Victims' families deserve compensation

Sophie Elliott who was murdered by Clayton Weatherston in 2008. PHOTO: ODT FILES
Sophie Elliott who was murdered by Clayton Weatherston in 2008. PHOTO: ODT FILES
What value do you put on life? In January 2008 Dunedin woman Sophie Elliott was murdered in her home by a former boyfriend. Her father Gil Elliott makes a case for the Government to compensate the families of victims of "non-accidental" deaths.

This is something that I have been meaning to write for sometime. I was prompted to do this when I heard on the radio news this morning, but it could be any morning, (in a coroner’s report) that yet another person had been killed in a forestry accident, albeit three years ago.

The company he worked for was fined quite a large amount of money and the family of the victim was "paid/recompensed/compensated" for his death in the amount of $110,000. Of course, no amount of money replaces a loved one, but it does help initially with the myriad things deceased families need to do and goes a slight way to compensating for lost future income.

It seems that if a worker is killed on the job or even a tourist is killed while say jet-boating, then the company or the tourist operator if found negligent is fined and compensation is awarded to the family of the victim.

I recall a case a few years ago of an accident involving a jet-boat near Queenstown where a young English female tourist was thrown into the water following a crash, was caught under a rock and drowned. The tourist operator was found to be negligent and in this instance the company was fined and (the insurance company) paid ‘‘compensation’’ to the family in excess of $100,000. The body needed to be repatriated to the UK and no doubt this money was helpful.

I could relate many instances where so-called compensation has been paid to the family of a victim following a workplace accident.

The case of the young soldier a few years back who drowned in a lake during an army exercise and where the army (read Government or taxpayer) paid the family about $100,000. Or the more recent situation of the Pike River Coal mine explosion(s) where the families of the victims were paid in excess of that sum of money (from a fund controlled by the coal company or persons associated with the coal company).

I want to move on now to non-accidental deaths, the ones where no compensation/reparation is paid. This might be hard for the general public to grasp if they have not themselves been through a situation as above or perhaps as I am about to reveal below.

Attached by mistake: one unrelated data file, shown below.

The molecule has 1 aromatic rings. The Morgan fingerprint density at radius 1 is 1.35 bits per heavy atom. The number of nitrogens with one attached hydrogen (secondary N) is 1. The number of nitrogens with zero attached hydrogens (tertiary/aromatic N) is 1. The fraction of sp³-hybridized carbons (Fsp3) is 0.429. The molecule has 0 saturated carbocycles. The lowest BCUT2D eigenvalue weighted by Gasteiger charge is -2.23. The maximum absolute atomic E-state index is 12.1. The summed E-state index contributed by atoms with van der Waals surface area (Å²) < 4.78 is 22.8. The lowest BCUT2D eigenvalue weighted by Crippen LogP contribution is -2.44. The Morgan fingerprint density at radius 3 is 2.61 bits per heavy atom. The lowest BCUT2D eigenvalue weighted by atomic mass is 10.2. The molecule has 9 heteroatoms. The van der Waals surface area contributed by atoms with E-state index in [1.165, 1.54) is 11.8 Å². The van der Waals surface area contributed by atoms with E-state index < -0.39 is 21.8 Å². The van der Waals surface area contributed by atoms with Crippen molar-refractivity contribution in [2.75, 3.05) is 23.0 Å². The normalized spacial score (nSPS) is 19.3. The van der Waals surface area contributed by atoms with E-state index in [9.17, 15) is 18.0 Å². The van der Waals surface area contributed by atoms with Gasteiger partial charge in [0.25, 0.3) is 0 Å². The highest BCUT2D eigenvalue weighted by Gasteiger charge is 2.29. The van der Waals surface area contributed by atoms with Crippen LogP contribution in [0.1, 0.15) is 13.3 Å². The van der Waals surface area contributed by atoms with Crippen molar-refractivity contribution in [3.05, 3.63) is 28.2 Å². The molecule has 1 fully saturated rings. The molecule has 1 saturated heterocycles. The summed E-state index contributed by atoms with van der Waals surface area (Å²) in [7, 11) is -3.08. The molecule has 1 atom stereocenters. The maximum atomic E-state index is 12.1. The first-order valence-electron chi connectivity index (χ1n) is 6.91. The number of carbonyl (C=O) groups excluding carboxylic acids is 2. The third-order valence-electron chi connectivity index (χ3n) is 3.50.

Someone is dead in a non-accidental death just as in an accidental death and the family of the deceased are in a similar predicament or even a worse predicament sometimes than the family who have lost a loved one in an "accident". I am referring to homicide where reparation in New Zealand is never paid.

In an accidental death, there are the usual things that a family must do regarding the funeral, etc and of course, a coroner’s report will follow. But in terms of the law, that is it.

Contrast a homicide, where the offender has been apprehended and pleaded not guilty in court. What follows in a case of possible murder under these circumstances are: hearings including appointment of a defence team and a prosecution team and the gathering of evidence by the police followed by a jury trial that may be 12-18 months hence. Does the accused pay anything? Not normally. The defence team is paid by the Government/taxpayer in the form of legal aid, while the prosecution team is paid by the Government through the law firm they work for.

In Australia (at least in some states, and some other countries), reparation as it is called is routinely paid (by the state government) to the families of homicide victims. My understanding is that in Australia reparation is somewhere between $50,000 and $100,000, depending on the state.

This money is necessary because homicide victims’ families have a lot of unexpected expenditure thrust upon them, like accidental death families do.

Reparation or compensation, whatever it is called, is just as necessary in a non-accidental death as it is in an accidental death. It is never enough (if paid) but does help initially. I have heard of some families of homicide victims who have almost been bankrupted following the unexpected and tragic death of a loved family member. There is that much unexpected expenditure that ensues following a murder.

A homicide example is the case of the murder of Sophie Elliott in her bedroom by an ex-partner in January 2008.

The accused admitted he killed her to the arresting police officer (not ‘‘a whodunnit’’ case). There were hearings in Dunedin, a trial 18 months later in Christchurch for a "fair trial" for the accused, at considerable expense for our family and friends, then an appeal in Wellington a year later.

No reparation was ever paid, because it never is in New Zealand in murder cases and yet is readily paid in accident cases.

Do murder victims, therefore, have no value?

The trial for the murderer in this case was almost five weeks long (accused caught in the act), contrast the David Bain trial for five deaths that was about three weeks long (the perpetrator was uncertain). Trial cost to the New Zealand taxpayer in the Weatherston case was $440,000, Appeal cost to the New Zealand taxpayer; $40,000. Incarceration costs, around $100,000 per annum.

Reparation to the family = ZERO. Victim Support offered some help. Cost to the murderer, loss of freedom.


Neither a company, business nor the state was negligent as regards the death of Sophie Elliot. They did not allow her murderer to enter her home and her bedroom. This was a terrible crime but sometimes we all have to wear things that hurt and not expect the government and tax payer to compensate us for this. The murderer is the one who should make reparations, not the state.





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